The EU Referendum

What’s the story?

On Thursday 23rd June, a referendum will be held in the UK to decide whether Britain should leave or remain in the European Union (EU). Opinion is fiercely divided on the issue, and cuts across party lines, with senior figures within the Conservative and Labour parties standing in opposition to their own colleagues.

What’s happening?

After 43 years as a member of the EU, Britain’s government is allowing its citizens to decide whether it continues to be part of the 28-country partnership. The referendum was an election promise by Prime Minister David Cameron, in response to growing clamour from members of his own party, and the increasingly influential UK Independence Party (UKIP).

Despite calling the referendum, Cameron is the highest-profile supporter of the ‘Britain Stronger in Europe’ campaign, speaking out almost daily in favour of a ‘remain’ vote. He’s joined by his chancellor George Osborne, by Labour leader Jeremy Corbyn, and by the majority of the Liberal Democrat party.

Strong voices in the ‘Vote Leave’ or ‘Brexit’ campaign include senior Conservatives Boris Johnson and Michael Gove, several Labour MPs and two significant figures from 1980s politics, Lord’s Lawson (a former chancellor) and Owen.

Arguments for both points of view abound. Advocates of a ‘Brexit’ claim that leaving will allow Britain to take back control of large areas of decision-making, especially around business and immigration, while they’re also keen to avoid paying the large fees and subsidies involved in being part of the institution. Those who wish to remain believe that leaving would seriously damage Britain’s standing in the international community, and that it would also harm current trade agreements and the gradual economic growth that the country is now experiencing.

According to pollsters, the public appear to be fairly evenly split on the issue. Younger voters are more likely to support a vote to remain that older voters, but they’re also less likely to turn up and vote. This means that, just as with the AV voting system referendum and the last General election, a surprise result is entirely possible – for both sides.

What have others been saying?

The BBC have produced a handy (and frequently updated) guide to the referendum, as part of their extensive referendum coverage.

Ruth Gledhill has written a helpful guide to some of the Bible passages that could help Christians to think through the issue.

Christian leaders seem to be divided on the issue too. Premier Radio report that Lord Carey, a former Archbishop of Canterbury, is a strong Brexit supporter.

Meanwhile Michael Sadgrove, a retired Church of England minister and founder of the Christians in Europe blog, has claimed that the ‘Brexiteers’ are ‘wrong politically, historically and theologically.’

And finally a debate on the Christian discussion site Threads presents two contrasting opinions on the issue from younger British writers and voters.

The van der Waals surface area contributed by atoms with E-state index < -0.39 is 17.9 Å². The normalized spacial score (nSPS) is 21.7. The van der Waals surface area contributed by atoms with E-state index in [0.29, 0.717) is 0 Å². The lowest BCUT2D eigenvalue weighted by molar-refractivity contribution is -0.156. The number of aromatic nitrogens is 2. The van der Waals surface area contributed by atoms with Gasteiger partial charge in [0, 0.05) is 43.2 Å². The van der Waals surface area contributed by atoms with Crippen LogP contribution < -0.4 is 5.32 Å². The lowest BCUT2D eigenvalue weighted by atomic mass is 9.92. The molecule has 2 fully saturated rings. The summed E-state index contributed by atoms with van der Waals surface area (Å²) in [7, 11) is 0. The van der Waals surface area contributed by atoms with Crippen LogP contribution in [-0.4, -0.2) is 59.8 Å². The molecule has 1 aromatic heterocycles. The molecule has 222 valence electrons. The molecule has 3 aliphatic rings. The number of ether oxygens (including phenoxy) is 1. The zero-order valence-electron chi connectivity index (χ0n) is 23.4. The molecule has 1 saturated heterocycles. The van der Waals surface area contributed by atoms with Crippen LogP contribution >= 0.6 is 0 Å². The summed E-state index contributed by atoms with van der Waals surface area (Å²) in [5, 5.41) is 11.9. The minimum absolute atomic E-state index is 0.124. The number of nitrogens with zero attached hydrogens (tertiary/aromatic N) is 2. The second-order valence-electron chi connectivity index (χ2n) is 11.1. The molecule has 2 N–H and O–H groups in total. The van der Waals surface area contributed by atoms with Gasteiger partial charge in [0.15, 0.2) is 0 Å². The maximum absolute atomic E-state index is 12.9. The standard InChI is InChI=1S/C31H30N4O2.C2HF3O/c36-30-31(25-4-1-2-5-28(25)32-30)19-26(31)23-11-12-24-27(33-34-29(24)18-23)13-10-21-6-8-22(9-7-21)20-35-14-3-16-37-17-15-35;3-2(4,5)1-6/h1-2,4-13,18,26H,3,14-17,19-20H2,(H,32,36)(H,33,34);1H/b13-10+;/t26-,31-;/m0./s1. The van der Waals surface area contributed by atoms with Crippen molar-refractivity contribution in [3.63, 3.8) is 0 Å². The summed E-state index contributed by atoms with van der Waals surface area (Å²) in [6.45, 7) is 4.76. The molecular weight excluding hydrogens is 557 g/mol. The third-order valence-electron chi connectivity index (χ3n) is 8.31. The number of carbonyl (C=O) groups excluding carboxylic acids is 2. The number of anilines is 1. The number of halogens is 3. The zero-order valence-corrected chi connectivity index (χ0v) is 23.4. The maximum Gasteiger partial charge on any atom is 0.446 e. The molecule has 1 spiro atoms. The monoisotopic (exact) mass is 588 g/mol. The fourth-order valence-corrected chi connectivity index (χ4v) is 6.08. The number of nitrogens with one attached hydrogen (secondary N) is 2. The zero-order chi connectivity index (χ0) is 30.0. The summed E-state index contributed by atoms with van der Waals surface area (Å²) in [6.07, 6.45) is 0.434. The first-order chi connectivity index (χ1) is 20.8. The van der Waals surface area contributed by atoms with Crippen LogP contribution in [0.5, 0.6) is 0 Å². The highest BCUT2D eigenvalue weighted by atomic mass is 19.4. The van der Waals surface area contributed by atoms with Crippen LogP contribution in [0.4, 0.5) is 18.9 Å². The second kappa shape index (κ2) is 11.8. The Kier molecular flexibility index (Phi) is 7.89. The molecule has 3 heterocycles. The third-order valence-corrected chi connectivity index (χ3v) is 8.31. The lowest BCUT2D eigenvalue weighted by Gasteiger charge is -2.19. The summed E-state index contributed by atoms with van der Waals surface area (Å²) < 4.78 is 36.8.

Big decisions require discernment and wisdom, and the Bible specifically tells us to ask for this. James 1 v 5 says “if any of you lacks wisdom, you should ask God, who gives generously to all without finding fault, and it will be given to you”, and while in the Old Testament Solomon made some poor decisions due to his character, he was revered for his unmatched and God-given wisdom. We should aspire to and ask for this kind of divinely-granted wisdom, especially when we face a major decision such as a referendum.


It’s important to remember that as Christians, we’re citizens of another Kingdom entirely. Jesus himself had no fixed ‘home’ (Matthew 8 v 20 / Luke 9 v 58), and tells the Pharisees and Herodians ‘Give to Caesar what is Caesar’s, and to God what is God’s’ (Mark 12 v 17) as a reminder of where our priorities should lie. Of course national identity matters, but Jesus’ most important instruction regarding them is that we should go into others, making disciples everywhere. These seem like important verses in the light of an argument about our own borders.

Points for prayer

  • Pray for a fair referendum, where the question is clearly understood by all, and where the final decision is clear and above question.

  • Pray that both campaigns would be run with integrity, and avoid public mud-slinging, particularly in the final days.

  • Pray for the winning side, that they would have grace in dealing with those who have lost. Pray also for the losing camp, that they would accept the decision and move on positively.
  • Pray for Europe, and for the many issues facing it at the moment – that God’s Kingdom would come, and that many people would continue to come to know him for the first time.


Martin Saunders

Martin Saunders is Youthscape’s Deputy Chief Executive. A former editor of Youthwork magazine and the founding Editor of sister-title Childrenswork, Martin is a popular speaker and the author of various books including ‘Youth Work From Scratch’. He lives in Reigate, Surrey with his wife Jo and their four children.